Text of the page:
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Best active managers deliver six times more than passives

Active_vs_PassiveThe best active equity managers have delivered as much as six times the returns of benchmarks that passive funds track over a 20-year period, research shows.

The multi-manager team at BMO Global Asset Management found that the average active fund has outperformed the average passive fund in three out of the five Lipper Global sectors, where comparison is made possible by the passive funds having had a 20-year track record.

Active and passive funds across the UK, Europe, Asia, US and Japan were studied and it was found that over a 20-year period the average active fund outperformed the average passive fund in the UK, Europe and Japan. Funds investing in global emerging markets and sterling corporate bonds were excluded from the analysis as there were no passive funds on offer in these two sectors 20 years ago.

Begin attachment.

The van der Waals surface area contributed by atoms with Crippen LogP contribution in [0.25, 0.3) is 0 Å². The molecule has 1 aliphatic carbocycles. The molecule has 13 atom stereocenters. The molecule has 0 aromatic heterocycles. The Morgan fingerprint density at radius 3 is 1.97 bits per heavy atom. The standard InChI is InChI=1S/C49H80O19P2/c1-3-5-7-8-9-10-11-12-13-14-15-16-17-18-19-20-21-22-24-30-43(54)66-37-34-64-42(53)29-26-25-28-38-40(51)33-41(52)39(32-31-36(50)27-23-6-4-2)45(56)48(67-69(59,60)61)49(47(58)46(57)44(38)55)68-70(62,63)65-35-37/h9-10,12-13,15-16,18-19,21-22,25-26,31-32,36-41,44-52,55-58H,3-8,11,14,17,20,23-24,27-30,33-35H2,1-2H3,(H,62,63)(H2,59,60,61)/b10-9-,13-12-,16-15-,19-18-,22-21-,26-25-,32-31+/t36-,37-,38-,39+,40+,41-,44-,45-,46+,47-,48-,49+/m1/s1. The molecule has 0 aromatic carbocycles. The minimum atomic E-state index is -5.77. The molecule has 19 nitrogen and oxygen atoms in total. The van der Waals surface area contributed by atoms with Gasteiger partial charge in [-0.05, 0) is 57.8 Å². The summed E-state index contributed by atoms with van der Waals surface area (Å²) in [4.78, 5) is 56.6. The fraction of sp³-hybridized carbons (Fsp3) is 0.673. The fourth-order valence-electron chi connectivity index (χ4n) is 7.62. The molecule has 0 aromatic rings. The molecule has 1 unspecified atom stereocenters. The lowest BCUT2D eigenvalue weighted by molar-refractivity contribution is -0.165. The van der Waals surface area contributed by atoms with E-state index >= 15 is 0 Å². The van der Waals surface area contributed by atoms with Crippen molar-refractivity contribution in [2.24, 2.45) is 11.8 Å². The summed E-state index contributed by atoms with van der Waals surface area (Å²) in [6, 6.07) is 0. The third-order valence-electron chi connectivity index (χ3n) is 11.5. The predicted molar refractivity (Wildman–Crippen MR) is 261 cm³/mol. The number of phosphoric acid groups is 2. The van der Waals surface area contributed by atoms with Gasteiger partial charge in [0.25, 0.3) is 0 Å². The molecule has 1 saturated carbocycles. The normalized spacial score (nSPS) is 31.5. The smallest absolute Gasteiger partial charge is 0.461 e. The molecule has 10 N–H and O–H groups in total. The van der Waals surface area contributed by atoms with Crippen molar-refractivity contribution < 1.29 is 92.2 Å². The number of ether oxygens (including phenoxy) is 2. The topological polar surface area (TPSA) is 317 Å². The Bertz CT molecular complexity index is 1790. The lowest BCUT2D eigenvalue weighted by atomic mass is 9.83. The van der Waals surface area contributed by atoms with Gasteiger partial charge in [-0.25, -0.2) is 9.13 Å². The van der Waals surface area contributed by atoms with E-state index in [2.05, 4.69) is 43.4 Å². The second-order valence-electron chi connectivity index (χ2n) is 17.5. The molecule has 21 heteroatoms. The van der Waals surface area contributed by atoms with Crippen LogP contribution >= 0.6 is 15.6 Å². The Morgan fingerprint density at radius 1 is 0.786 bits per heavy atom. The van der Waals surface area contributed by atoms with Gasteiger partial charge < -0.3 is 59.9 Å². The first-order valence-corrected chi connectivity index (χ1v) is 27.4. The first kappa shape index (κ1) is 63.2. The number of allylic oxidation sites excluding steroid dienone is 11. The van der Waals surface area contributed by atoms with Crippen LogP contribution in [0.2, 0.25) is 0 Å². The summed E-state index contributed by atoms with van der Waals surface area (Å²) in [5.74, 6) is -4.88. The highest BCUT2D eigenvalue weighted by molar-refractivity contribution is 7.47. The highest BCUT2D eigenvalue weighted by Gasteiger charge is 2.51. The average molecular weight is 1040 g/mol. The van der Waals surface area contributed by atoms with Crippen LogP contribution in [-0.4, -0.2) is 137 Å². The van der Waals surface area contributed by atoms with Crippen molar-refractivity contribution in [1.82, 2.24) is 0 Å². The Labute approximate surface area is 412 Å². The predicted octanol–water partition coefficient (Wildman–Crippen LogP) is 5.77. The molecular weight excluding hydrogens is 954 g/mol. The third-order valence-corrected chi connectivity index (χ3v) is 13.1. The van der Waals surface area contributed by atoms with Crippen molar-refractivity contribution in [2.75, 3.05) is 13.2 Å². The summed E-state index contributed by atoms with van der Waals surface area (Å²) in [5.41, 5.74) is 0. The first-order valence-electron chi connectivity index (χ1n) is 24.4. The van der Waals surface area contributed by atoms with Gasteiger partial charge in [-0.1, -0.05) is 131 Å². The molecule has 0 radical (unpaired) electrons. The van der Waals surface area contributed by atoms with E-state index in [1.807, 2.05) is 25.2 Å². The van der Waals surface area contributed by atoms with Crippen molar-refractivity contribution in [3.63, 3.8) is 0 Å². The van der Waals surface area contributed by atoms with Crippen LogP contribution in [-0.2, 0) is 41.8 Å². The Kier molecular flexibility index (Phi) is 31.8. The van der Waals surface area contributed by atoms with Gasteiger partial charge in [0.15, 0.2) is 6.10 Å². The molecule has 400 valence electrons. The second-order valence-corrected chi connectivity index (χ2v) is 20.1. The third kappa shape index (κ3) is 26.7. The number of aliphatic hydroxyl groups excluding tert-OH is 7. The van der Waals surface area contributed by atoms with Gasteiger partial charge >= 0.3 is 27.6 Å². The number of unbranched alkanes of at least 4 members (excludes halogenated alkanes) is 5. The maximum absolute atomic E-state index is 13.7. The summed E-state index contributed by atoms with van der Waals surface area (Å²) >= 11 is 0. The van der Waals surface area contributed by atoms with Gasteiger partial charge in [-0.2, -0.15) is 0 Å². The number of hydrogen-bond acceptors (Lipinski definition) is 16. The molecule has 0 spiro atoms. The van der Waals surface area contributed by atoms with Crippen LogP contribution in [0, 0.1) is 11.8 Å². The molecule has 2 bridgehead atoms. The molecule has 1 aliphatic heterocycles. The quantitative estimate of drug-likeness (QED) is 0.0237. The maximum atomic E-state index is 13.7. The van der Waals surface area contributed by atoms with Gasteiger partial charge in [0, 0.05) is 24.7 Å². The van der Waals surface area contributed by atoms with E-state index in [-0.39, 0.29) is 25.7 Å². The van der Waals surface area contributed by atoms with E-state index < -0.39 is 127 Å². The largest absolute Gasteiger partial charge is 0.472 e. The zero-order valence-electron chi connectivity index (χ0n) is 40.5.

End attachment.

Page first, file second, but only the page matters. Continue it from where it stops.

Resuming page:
In the US category the best performing active fund outperformed the average passive fund by a multiple of 6.3 times. In the UK it was 5.9 times and in Asia it was 2.9 times.

Rob Burdett, co-head of BMO Asset Management’s multi-manager team, said there was a role for both active and passive in any sensible investing period, but that the research highlighted “there is alpha to be found in active”.

He said: “Choosing the right managers and exposures in passive is also imperative, and passives can play an important role in reducing overall cost and adding diversification.”

The firm’s ‘PassiveWatch’ report also showed a “vast performance range” between the best and worst performing passive funds.

Over just one year for the period ending December 31, 2018, the best and worst passive funds in the Lipper Global Equity US sector range from a positive 9.8% return, to an 11.1% loss. The sector with the highest dispersion was equity emerging markets global, with a difference of 24.7% between best and worst performing fund.

The lowest dispersion of returns was the equity Europe sector, with a dispersion of 2.6% between top and bottom.

Factors that are influential on performance include the choice of index benchmark, manager charges, dividend policy, gearing, currency hedging and tracking methodology.

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